Can Malaysia’s new government deliver?

1184
 

By: Jayant Menon

The world has seen a number of unexpected electoral outcomes lately, the most widely reported being Brexit in Europe and the election of President Donald Trump in the United States. But the ouster of the Barisan Nasional (BN) coalition government in Malaysia was not only unexpected; it was amazing. Even the winners could hardly believe that they had won, while the losers took an ungraciously long time to accept defeat. With probably the worst gerrymander in history, the incumbents technically required only 16.5 per cent of the vote to win, but still lost.

The new Pakatan Harapan coalition government faces many challenges, but arguably the biggest is actually governing as a coalition. None of the constituent parties have ever been part of federal government, although various members have, not least the returned Prime Minister Mahathir Mohamad. Some have formed state governments before but that’s not quite the same thing. Holding a coalition together takes more than experience in government. This is especially true when the defining motivation for their coexistence as a coalition is convenience. Their main bond is that they opposed BN for various reasons, which brought them together to contest the 2018 elections.

Although Pakatan Harapan has been through a few permutations, itself a reflection of the difficulties of staying intact, the current coalition (formed on 22 September 2015) consists of the Democratic Action Party, People’s Justice Party, National Trust Party and Malaysian United Indigenous Party. The diversity across these parties is vast and multi-dimensional, and could pose problems going forward. Who will anchor the coalition, and how will the others react? How will differences across party platforms be resolved when it comes to policy making?

There are no clear cut answers to these questions but the difficulties that can arise are exemplified by the current problems faced by the National Unity government in Sri Lanka, which came into power in 2015 in an almost equally unexpected way. It is another coalition of convenience ‘introduced as an alternative to a corrupt, authoritarian and nationalist regime’, a description that could equally apply in Malaysia. But despite its promise, the coalition has faltered and a return of the previous government now looks likely.

The situation in Sri Lanka is not an isolated case. The Arab Spring toppled many dictatorial regimes in the Middle East, and the political void it left behind was in some cases filled by coalition governments, of which the constituent parties often made for strange bedfellows. The difficulties that these coalition governments have faced are well known and continue today.

The astonishing political change in these countries, as in Malaysia, occurred in the face of mounting economic and social problems. Youth unemployment in Malaysia is three times the average at more than 10 per cent, while 25 per cent of university graduates remain unemployed 6 months after graduating despite employers complaining about difficulties sourcing talent. This points to a skills mismatch that has its roots in a deteriorating education system that is underfunded and wrought with distortions. Malaysia has long been a net exporter of skills despite being a net importer of labour.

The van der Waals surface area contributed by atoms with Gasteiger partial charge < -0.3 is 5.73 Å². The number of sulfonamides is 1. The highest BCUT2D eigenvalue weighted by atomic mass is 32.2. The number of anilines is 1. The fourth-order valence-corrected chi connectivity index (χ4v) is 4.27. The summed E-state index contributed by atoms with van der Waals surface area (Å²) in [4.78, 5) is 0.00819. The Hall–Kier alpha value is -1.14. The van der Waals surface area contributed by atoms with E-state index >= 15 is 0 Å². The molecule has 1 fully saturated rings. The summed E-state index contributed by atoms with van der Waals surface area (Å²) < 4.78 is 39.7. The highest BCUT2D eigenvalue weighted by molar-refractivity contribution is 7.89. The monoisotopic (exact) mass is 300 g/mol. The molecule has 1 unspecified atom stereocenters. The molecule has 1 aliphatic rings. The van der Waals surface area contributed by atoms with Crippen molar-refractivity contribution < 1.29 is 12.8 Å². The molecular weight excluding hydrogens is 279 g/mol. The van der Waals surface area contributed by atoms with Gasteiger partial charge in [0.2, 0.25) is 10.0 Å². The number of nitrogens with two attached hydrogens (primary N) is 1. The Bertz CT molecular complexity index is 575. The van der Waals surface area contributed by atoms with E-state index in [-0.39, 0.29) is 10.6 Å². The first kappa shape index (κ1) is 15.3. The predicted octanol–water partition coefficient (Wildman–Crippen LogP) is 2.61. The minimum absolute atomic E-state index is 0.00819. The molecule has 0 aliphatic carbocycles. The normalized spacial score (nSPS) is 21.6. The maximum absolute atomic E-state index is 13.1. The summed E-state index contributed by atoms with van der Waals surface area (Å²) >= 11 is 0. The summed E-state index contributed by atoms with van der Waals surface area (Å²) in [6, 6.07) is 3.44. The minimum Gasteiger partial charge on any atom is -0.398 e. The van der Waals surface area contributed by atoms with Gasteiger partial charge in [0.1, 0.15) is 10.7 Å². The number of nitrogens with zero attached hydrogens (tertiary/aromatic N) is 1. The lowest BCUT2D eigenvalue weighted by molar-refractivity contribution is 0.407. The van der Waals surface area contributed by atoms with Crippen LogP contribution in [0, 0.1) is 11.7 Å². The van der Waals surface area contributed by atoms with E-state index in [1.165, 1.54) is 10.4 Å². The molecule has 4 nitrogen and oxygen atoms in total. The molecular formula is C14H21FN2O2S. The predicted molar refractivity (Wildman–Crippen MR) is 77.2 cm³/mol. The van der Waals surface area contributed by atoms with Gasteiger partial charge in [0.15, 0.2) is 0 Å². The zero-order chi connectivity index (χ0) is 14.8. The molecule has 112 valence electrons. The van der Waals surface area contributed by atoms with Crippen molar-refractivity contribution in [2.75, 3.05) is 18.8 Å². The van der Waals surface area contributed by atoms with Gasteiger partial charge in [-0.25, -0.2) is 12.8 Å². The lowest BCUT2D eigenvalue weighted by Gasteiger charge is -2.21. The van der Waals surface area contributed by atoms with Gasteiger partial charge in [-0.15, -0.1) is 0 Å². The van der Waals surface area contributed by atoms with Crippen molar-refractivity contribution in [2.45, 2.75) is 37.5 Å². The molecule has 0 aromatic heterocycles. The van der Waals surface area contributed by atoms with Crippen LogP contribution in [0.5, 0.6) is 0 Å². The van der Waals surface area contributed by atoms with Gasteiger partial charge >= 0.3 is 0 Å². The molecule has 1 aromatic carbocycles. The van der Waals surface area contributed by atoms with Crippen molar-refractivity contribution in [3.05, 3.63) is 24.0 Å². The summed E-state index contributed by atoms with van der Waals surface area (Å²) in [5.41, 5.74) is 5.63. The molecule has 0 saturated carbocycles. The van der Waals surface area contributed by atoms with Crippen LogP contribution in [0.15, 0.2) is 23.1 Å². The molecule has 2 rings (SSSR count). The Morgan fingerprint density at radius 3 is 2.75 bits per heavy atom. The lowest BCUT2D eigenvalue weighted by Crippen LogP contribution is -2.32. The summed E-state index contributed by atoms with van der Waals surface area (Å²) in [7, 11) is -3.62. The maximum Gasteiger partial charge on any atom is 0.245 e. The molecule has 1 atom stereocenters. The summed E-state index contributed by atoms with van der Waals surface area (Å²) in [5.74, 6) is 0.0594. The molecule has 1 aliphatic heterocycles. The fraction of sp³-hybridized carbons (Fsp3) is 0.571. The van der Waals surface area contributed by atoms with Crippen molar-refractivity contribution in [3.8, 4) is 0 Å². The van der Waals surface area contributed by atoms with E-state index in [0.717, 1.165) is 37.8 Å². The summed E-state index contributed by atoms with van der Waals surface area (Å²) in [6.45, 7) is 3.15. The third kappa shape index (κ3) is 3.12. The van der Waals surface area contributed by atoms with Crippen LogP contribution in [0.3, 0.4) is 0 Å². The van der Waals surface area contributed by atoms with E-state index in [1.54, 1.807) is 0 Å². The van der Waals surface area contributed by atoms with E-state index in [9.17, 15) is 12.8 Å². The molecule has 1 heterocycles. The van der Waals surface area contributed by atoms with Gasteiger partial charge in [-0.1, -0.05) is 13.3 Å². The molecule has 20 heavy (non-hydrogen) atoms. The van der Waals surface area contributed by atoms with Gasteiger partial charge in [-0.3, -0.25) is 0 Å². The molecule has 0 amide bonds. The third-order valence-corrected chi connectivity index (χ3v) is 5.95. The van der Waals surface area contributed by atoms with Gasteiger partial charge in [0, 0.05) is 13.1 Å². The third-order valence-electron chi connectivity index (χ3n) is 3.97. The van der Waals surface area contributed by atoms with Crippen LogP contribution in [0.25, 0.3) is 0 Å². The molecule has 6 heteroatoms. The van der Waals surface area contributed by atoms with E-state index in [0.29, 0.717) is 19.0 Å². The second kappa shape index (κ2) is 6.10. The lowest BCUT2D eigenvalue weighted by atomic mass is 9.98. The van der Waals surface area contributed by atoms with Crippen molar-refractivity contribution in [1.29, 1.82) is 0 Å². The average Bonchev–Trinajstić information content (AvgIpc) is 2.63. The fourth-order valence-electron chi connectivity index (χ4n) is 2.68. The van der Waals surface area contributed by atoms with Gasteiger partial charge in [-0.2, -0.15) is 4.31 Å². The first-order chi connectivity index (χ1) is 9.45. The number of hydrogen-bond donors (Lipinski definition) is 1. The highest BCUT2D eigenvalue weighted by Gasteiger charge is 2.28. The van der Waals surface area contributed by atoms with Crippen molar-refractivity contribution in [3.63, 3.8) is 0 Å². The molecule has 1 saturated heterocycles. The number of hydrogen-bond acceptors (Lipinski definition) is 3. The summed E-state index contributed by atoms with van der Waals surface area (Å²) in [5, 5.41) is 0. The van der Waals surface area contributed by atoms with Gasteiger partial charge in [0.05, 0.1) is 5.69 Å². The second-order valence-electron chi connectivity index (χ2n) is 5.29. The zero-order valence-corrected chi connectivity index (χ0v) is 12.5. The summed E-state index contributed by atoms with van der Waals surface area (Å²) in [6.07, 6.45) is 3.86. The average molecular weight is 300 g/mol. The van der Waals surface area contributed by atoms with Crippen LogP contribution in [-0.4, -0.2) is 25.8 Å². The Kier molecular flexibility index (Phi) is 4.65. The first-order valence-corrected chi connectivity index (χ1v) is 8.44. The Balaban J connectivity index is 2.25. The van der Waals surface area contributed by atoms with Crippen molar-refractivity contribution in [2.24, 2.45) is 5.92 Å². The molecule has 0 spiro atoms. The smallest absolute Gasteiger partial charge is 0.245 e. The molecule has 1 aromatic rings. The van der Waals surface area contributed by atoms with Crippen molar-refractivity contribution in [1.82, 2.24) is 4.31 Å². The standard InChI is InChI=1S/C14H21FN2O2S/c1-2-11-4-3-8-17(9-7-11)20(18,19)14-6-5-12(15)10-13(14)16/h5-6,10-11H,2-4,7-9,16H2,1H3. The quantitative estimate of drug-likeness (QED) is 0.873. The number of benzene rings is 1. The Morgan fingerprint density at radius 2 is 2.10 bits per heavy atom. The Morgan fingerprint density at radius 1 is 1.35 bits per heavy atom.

Malaysia has also been a net exporter of capital since 2005, with mixed results on investment on both the domestic and foreign fronts. It will need to stem capital flight and revive both domestic and foreign investment if it is to generate the kind of growth that creates good jobs for younger generations.

Although official statistics point to falling income inequality, the level overall and levels within Malaysia’s different communities remain high. Other indicators also point to rising wage and wealth inequality, as well as rising social marginalisation and exclusion. Unless these disparities are addressed, social and political stability will be at risk.

Financial corruption and the corruption of Malaysia’s institutions such as the judiciary, the police, the press and even the anti-corruption agency must be addressed. Financial and institutional corruption feed off each other. Recognising the enormity of the task, the newly elected government has created the Committee on Institutional Reforms, while the Council of Eminent Persons will focus on economic issues. Malaysia’s new leaders understand that institutional reform must accompany economic reform to deliver systemic change, even if vested interest and inertia must first be overcome.

These challenges can be met if the coalition works together as an effective government. The magnitude of the challenges will require wide-ranging reforms, and this will test the integrity of a loosely bound coalition. Implementation of such policies will require support from the bureaucracy, which is not only politicised but has only known one master for 61 years.

But if strong and persuasive leadership will allow Pakatan Harapan to withstand this test and deliver, the prize will be great. The nexus between race, religion and politics may have finally be broken, and meritocracy could return in place of money politics and patronage.

Although the change in government in Malaysia was a truly remarkable event, it marks the start, not the end, of a journey towards a new beginning. Once the euphoria fades, the new government will be judged not by how much better it may be compared to its predecessor, but by how far it gets in meeting the heightened expectations of the people who put them in power. It is only when these expectations are met that a new future will truly be possible for Malaysia.

Jayant Menon is Lead Economist in the Economic Research and Regional Cooperation Department at the Asian Development Bank, and Adjunct Fellow at the Arndt-Corden Department of Economics at the Australian National University.

The article first appeared on the East Asia Forum.